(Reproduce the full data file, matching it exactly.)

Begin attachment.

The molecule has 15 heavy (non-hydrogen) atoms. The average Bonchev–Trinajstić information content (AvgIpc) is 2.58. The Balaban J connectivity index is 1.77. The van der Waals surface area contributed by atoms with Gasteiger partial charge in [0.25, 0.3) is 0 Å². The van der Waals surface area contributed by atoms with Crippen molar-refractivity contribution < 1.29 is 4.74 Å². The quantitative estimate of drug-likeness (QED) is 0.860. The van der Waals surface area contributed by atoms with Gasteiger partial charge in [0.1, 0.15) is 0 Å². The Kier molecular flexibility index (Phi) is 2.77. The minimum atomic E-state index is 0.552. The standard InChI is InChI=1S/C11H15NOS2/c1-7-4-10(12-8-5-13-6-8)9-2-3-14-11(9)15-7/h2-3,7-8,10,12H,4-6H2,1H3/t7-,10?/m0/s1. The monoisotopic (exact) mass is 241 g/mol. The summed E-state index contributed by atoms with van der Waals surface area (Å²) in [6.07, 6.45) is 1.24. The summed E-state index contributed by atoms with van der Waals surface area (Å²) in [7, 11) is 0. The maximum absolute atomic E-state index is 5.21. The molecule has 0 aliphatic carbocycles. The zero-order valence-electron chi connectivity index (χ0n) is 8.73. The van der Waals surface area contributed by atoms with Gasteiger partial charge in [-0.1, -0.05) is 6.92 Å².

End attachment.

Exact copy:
The molecule has 15 heavy (non-hydrogen) atoms. The average Bonchev–Trinajstić information content (AvgIpc) is 2.58. The Balaban J connectivity index is 1.77. The van der Waals surface area contributed by atoms with Gasteiger partial charge in [0.25, 0.3) is 0 Å². The van der Waals surface area contributed by atoms with Crippen molar-refractivity contribution < 1.29 is 4.74 Å². The quantitative estimate of drug-likeness (QED) is 0.860. The van der Waals surface area contributed by atoms with Gasteiger partial charge in [0.1, 0.15) is 0 Å². The Kier molecular flexibility index (Phi) is 2.77. The minimum atomic E-state index is 0.552. The standard InChI is InChI=1S/C11H15NOS2/c1-7-4-10(12-8-5-13-6-8)9-2-3-14-11(9)15-7/h2-3,7-8,10,12H,4-6H2,1H3/t7-,10?/m0/s1. The monoisotopic (exact) mass is 241 g/mol. The summed E-state index contributed by atoms with van der Waals surface area (Å²) in [6.07, 6.45) is 1.24. The summed E-state index contributed by atoms with van der Waals surface area (Å²) in [7, 11) is 0. The maximum absolute atomic E-state index is 5.21. The molecule has 0 aliphatic carbocycles. The zero-order valence-electron chi connectivity index (χ0n) is 8.73. The van der Waals surface area contributed by atoms with Gasteiger partial charge in [-0.1, -0.05) is 6.92 Å².